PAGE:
How to ask incendiary questions 101. Can I say the N-word?

Being an ally to the anti-racist cause can be tasking. You’ll find yourself constantly fighting yourself, your own privileges, your own biases. Fighting racism is a lifelong task, something that goes against the entirety upon which Western societies (among many others) have been established. If you live in the West (and especially if you are white), you literally benefit from a racist system every minute of every day. Trying to dismantle that system, opposing it, and exposing it is therefore a herculean task.

Now, in that process, you’ll have questions, and often, you’ll have more questions than answers. Sometimes, the questions are straightforward and you’ll be able to find the answers easily. Other times, the questions could be answered by common sense, but unfortunately, that is a gift that has not been bestowed upon everyone. So the question lingers and you’d like to ask it. For the sake of illustration, let’s assume that the question is whether or not you can say the N-word as a non-black person in whatever context. Now, who could you possibly approach to ask this question and find the answer you’re so obviously entitled to?

Here are some tips on how to ask an ‘incendiary’ question:

  • DON'T. DO NOT just 'throw it out there' to see what happens. By doing so you can actually re-open old wounds, trigger people and cause real harm
  • Google. Google doesn't have feelings. It does not get offended. It has not been at the receiving end of racism. ASK GOOGLE.
  • Google
  • Google
  • IF and this is a big 'if' you have a close friend or relative who may have the answers to your question and you're sure that the person is willing to help you out maybe you could approach them - preferably AFTER you have asked your new best friend: Google.

We live in an age of information, knowledge is literally at our fingertips. So why would we turn to people who have had to answer questions all their lives and who we may offend or hurt in the process, when we can just ask a machine / a programme? Why, in our quest to be better, would we want to cause harm?

Becoming aware of the impact of our presence and behaviour is ‘Step One’ towards making change. Don’t tell me you did not know. You know now.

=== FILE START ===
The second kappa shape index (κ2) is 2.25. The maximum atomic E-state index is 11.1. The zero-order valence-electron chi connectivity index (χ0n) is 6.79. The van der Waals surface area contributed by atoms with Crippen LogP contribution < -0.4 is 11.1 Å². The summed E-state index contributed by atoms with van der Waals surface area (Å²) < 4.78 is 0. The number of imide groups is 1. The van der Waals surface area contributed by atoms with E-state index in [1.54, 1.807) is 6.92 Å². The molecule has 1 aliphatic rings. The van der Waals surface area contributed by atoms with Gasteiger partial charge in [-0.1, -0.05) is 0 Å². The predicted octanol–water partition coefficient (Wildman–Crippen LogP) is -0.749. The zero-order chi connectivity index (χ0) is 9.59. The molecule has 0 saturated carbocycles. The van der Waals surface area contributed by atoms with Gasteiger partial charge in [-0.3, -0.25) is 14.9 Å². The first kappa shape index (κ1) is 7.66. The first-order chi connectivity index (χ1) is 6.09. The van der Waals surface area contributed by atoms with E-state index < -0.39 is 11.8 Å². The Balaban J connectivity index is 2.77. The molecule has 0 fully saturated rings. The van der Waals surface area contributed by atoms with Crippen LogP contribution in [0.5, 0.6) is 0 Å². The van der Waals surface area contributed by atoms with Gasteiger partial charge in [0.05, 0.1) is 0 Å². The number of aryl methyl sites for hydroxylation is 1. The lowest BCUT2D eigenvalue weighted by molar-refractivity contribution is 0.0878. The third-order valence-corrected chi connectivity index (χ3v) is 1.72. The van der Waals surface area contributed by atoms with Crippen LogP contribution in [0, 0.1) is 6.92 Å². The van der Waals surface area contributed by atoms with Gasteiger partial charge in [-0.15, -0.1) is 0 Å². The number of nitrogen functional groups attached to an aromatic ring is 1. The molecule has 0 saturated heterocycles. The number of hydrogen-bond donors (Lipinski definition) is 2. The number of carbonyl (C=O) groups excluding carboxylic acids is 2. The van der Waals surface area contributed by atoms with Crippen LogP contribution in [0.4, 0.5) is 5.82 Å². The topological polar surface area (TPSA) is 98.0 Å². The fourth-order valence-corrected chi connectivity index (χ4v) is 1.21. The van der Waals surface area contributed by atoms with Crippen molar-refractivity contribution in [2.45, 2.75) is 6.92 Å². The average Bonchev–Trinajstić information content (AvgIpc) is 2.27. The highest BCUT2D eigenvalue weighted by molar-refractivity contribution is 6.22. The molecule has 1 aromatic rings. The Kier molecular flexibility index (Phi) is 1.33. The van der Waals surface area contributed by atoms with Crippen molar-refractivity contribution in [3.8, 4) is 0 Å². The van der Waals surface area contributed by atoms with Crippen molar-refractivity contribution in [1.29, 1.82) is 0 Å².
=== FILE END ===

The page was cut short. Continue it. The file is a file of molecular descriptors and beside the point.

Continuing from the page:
Also, if you ask the ‘N-word question’, for example, and you do get an answer, accept it! Don’t contest it, don’t ‘debate’ it, don’t ‘discuss’ it. Don’t play ‘the devil’s advocate’. Do not look for an excuse to justify your feelings or opinions, and do not try to find a suitable environment to be safely and freely racist in. If you are not ready to accept the answer you will get, don’t ask.

If I have offended anyone with this message, I have to admit that I’m not really sorry. On the contrary, I’m hoping that any offence taken may lead to reflection and eventually to change.

I personally know that I have caused many black people a lot of emotional stress, and that I have benefitted from their free emotional  and intellectual labour, just because I was ‘asking them questions’. For a very long time, I was not aware that some questions (no matter the intention) are hurtful at worst, and cumbersome at best, and that nobody owes me anything. Not even answers.

I know that I will not be able to dismantle a racist system on my own. What I have come to realise, however, is that I can have an impact – no matter how small.

I once called out an acquaintance of mine in a very obvious and public manner, for example, because he was being extremely racist (in a very underlying yet biting way) towards my partner. The incident resulted in public embarrassment.

Ever since, he has been making a huge circle around my partner. He cannot avoid me in the same way due to circumstances, but I know that he counts his words when I’m around. Now, I may not have changed his racist prejudices – only he can do that – but I have created an environment in which he feels less free to just blurt out whatever comes to his head, that, in turn, has so far ensured that my partner has not had to hear racist comments from him (and from others – if you’ve ever called a white guy publicly ‘racist’, you’ll know that word spreads…). That, in my opinion, is impact. And if that comes at the price of someone in my surroundings being ‘cautious’ around me, then so be it.